Keller tours Energy Transfer
Atop a small hill off a dirt road tucked inside a secure, fenced-in area, a vast system of pipes, valves, steel towers snake in and around several small nondescript metal buildings.
It is here, just north of Montoursville, where 92 million cubic feet of natural gas per day is compressed and dried.
“Our sole purpose here at the station is to bump up pressure of gas for sales to customers and to dry the gas,” Andrew Harvey, pipeline technician for Energy Transfer, said.
Harvey led a tour of the site on Thursday.
Among the visitors was U.S. Rep. Fred Keller, R-Kreamer, who, like many federal lawmakers spends much of the month away from Washington getting a look at industrial and company sites.
Keller said the company plays an important part in the gas industry of the region.
He noted that a good part of the nation’s energy resources come from his 12th Congressional District.
Harvey explained that pipelines from gas wells in the area feed into the station for the process of compressing and drying the gas.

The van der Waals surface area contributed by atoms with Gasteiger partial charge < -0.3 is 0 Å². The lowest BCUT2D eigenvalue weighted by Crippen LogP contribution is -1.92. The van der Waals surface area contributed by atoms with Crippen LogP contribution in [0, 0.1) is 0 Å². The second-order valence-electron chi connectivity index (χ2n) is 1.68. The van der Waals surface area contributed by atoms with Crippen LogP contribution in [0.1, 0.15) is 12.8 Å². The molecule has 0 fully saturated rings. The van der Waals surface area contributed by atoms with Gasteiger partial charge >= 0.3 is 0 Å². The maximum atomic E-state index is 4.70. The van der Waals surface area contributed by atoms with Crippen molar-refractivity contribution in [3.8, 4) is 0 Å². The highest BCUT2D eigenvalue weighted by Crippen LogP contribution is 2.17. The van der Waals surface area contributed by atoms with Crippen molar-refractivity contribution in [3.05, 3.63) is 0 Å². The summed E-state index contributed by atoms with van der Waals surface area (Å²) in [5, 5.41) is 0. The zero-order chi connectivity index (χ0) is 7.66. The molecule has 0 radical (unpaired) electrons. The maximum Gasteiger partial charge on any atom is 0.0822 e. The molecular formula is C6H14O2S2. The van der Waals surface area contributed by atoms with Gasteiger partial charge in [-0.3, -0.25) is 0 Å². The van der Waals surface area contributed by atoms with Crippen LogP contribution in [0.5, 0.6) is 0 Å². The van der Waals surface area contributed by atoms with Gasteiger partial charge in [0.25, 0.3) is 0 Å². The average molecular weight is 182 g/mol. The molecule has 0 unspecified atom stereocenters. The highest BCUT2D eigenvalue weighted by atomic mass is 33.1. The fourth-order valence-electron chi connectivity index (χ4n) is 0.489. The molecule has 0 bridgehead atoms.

The station is the third largest of the company’s facility in the region.
“We are at capacity pretty much,” he said.
Only a small handful of people man the station at any one time, but all efforts are made to ensure a safe and efficient operation.
Inspections and regular maintenance are a regular part of the routine.
Harvey noted that plenty of water gets into the gas, much of which must be removed.
“Hot days can be the hardest on our drying system,” he said.
But it’s the cold weather, which can cause what he terms “freeze-ups,” creating some of the biggest problems.
The operation is a never-ending cycle.
“We have to have eyes on this all the time,” he said.